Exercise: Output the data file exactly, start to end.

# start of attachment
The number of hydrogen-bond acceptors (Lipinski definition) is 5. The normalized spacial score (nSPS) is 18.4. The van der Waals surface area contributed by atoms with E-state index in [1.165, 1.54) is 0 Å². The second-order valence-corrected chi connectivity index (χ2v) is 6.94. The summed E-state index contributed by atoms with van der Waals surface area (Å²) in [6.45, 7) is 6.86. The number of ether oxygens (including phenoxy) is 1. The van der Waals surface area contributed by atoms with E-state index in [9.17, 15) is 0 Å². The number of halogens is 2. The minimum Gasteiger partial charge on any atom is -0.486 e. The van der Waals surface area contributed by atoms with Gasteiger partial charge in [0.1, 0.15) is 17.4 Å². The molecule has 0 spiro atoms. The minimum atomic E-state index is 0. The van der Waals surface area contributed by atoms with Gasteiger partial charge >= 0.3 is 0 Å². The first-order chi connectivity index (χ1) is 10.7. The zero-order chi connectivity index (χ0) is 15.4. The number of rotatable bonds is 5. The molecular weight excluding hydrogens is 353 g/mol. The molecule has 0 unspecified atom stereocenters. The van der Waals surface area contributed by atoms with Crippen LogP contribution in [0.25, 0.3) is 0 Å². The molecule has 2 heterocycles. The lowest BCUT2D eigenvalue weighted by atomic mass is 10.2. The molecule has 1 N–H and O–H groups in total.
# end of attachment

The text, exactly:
The number of hydrogen-bond acceptors (Lipinski definition) is 5. The normalized spacial score (nSPS) is 18.4. The van der Waals surface area contributed by atoms with E-state index in [1.165, 1.54) is 0 Å². The second-order valence-corrected chi connectivity index (χ2v) is 6.94. The summed E-state index contributed by atoms with van der Waals surface area (Å²) in [6.45, 7) is 6.86. The number of ether oxygens (including phenoxy) is 1. The van der Waals surface area contributed by atoms with E-state index in [9.17, 15) is 0 Å². The number of halogens is 2. The minimum Gasteiger partial charge on any atom is -0.486 e. The van der Waals surface area contributed by atoms with Gasteiger partial charge in [0.1, 0.15) is 17.4 Å². The molecule has 0 spiro atoms. The minimum atomic E-state index is 0. The van der Waals surface area contributed by atoms with Gasteiger partial charge >= 0.3 is 0 Å². The first-order chi connectivity index (χ1) is 10.7. The zero-order chi connectivity index (χ0) is 15.4. The number of rotatable bonds is 5. The molecular weight excluding hydrogens is 353 g/mol. The molecule has 0 unspecified atom stereocenters. The van der Waals surface area contributed by atoms with Crippen LogP contribution in [0.25, 0.3) is 0 Å². The molecule has 2 heterocycles. The lowest BCUT2D eigenvalue weighted by atomic mass is 10.2. The molecule has 1 N–H and O–H groups in total.